With his dying words, poisoned spy Alexander Litvinenko named Putin as his killer

January 28, 2015 12:01 PM

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Russian “troublemakers” have a long history of getting killed creatively. Leon Trotsky got an ice pick to the skull in 1940. One dissident was killed with a poison-tipped umbrella. Another was hit by a missile. Two critics of Russian President Vladimir Putin took bullets to the head several years ago. And so, in November of 2006, as a Russian ex-spy poisoned with polonium lay on his deathbed, many thought it was clear what had happened.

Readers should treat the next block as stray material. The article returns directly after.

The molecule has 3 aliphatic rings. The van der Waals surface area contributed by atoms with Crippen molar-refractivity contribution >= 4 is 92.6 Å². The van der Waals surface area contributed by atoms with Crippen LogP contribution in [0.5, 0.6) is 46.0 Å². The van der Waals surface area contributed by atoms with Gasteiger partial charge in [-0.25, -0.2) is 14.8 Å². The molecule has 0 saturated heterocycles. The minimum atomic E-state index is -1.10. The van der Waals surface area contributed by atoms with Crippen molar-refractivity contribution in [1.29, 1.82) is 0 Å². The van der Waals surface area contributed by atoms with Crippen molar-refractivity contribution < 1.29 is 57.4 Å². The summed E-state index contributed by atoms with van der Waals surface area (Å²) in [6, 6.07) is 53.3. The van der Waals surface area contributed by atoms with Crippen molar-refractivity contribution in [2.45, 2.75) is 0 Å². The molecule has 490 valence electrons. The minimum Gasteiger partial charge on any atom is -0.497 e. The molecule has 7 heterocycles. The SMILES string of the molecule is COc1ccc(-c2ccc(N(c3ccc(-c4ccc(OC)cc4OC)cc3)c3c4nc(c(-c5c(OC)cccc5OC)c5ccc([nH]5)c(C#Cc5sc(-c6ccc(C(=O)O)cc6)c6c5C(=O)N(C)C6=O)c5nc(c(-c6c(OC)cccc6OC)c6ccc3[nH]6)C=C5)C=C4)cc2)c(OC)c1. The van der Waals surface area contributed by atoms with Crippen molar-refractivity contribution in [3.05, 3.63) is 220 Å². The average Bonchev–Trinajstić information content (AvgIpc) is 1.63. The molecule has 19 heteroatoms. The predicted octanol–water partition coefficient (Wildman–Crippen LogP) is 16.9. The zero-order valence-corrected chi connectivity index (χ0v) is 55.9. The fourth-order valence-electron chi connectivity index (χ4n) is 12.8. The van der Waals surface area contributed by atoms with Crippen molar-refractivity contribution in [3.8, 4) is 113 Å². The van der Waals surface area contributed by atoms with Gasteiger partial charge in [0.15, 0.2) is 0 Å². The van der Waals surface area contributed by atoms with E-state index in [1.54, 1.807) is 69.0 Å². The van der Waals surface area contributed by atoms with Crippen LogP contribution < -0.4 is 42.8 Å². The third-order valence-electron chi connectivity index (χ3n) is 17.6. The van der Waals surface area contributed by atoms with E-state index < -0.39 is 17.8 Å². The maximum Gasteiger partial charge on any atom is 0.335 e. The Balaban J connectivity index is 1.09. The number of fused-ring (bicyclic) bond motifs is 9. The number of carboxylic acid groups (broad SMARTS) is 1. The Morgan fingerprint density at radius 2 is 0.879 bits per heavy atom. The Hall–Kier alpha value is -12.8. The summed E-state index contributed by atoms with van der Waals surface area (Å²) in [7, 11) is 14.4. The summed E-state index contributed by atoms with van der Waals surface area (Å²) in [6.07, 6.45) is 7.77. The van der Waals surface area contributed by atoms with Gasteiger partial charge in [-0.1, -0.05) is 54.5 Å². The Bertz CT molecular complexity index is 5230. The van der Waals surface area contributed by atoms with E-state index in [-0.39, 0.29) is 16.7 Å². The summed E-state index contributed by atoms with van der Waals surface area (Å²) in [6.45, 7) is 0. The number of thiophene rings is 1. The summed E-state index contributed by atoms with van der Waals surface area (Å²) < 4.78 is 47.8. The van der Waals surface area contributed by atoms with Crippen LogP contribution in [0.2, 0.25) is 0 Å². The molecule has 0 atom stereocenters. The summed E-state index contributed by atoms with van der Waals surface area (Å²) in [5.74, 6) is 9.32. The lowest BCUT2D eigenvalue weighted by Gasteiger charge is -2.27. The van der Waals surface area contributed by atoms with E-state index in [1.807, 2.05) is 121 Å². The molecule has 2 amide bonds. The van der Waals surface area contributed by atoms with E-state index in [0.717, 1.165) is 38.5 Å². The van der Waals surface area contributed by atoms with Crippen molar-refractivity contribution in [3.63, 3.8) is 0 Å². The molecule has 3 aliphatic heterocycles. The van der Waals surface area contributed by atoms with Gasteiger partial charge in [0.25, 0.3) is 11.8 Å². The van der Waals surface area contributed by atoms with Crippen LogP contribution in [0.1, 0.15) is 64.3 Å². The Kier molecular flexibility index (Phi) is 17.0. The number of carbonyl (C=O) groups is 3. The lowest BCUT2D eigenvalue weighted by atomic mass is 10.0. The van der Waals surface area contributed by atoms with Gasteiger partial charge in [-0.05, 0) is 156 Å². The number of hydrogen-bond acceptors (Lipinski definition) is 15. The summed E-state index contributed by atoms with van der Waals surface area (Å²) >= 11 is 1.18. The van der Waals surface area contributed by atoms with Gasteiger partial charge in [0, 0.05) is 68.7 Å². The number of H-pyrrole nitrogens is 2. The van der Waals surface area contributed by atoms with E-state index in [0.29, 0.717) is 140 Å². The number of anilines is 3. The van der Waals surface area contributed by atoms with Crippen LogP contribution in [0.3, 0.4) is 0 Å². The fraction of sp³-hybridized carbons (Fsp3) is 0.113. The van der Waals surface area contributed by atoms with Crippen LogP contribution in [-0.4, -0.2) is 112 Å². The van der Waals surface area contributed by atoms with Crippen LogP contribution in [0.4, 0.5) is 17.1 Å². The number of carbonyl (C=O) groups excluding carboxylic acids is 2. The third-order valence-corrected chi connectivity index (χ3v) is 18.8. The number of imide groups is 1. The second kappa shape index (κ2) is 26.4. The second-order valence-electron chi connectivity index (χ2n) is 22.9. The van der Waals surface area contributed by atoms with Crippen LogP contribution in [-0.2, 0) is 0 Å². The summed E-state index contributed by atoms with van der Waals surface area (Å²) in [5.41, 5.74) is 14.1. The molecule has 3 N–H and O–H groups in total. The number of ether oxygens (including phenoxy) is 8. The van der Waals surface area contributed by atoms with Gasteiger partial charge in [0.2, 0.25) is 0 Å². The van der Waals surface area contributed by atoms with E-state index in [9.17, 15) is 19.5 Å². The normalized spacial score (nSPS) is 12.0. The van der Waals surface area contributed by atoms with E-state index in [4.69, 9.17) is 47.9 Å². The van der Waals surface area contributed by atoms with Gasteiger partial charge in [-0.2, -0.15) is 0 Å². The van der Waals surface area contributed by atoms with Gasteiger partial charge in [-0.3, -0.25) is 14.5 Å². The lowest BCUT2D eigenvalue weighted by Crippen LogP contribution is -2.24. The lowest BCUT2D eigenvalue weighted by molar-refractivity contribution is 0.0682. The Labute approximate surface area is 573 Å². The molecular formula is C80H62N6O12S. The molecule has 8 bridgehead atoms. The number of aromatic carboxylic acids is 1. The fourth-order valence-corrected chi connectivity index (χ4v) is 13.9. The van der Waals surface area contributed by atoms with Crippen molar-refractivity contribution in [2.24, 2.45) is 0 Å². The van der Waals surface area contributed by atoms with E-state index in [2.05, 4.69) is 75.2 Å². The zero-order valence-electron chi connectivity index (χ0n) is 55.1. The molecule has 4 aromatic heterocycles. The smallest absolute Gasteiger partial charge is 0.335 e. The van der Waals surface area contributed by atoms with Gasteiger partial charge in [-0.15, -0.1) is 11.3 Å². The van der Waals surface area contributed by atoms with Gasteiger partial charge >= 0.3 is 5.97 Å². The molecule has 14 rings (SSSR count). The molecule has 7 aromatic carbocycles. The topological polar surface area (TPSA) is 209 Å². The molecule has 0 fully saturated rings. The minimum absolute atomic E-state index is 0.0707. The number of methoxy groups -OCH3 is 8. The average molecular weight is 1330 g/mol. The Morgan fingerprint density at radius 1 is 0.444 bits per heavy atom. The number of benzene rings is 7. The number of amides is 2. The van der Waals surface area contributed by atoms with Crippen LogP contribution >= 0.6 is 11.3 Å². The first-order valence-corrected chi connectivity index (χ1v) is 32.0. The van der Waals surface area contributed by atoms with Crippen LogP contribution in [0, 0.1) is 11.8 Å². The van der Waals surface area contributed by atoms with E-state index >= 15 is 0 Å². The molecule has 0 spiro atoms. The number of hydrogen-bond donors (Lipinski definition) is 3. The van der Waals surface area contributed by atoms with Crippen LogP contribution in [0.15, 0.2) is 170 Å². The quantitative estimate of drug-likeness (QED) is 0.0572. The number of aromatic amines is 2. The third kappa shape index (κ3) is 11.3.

The spy, who had fled Russia for London, dictated a widely trumpeted statement just before his death. He fingered Putin. “You may succeed in silencing me, but that silence comes at a price,” Alexander Litvinenko said. “… You may succeed in silencing one man but the howl of protest from around the wo...

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